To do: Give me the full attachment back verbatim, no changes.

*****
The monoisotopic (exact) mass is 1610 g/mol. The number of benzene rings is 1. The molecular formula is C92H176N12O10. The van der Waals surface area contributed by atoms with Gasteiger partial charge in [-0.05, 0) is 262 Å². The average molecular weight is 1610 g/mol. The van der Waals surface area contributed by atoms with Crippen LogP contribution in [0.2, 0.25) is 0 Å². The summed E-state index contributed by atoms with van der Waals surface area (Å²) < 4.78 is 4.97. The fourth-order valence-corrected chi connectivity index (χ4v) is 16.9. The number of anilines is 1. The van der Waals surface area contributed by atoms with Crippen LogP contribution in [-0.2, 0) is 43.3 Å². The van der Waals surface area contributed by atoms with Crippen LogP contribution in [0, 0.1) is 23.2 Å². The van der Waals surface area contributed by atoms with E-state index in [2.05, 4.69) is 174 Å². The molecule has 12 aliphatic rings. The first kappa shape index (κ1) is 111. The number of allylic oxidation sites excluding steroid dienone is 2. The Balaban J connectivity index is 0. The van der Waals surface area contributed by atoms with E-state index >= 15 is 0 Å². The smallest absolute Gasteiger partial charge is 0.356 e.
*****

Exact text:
The monoisotopic (exact) mass is 1610 g/mol. The number of benzene rings is 1. The molecular formula is C92H176N12O10. The van der Waals surface area contributed by atoms with Gasteiger partial charge in [-0.05, 0) is 262 Å². The average molecular weight is 1610 g/mol. The van der Waals surface area contributed by atoms with Crippen LogP contribution in [0.2, 0.25) is 0 Å². The summed E-state index contributed by atoms with van der Waals surface area (Å²) < 4.78 is 4.97. The fourth-order valence-corrected chi connectivity index (χ4v) is 16.9. The number of anilines is 1. The van der Waals surface area contributed by atoms with Crippen LogP contribution in [-0.2, 0) is 43.3 Å². The van der Waals surface area contributed by atoms with Crippen LogP contribution in [0, 0.1) is 23.2 Å². The van der Waals surface area contributed by atoms with E-state index in [2.05, 4.69) is 174 Å². The molecule has 12 aliphatic rings. The first kappa shape index (κ1) is 111. The number of allylic oxidation sites excluding steroid dienone is 2. The Balaban J connectivity index is 0. The van der Waals surface area contributed by atoms with E-state index >= 15 is 0 Å². The smallest absolute Gasteiger partial charge is 0.356 e.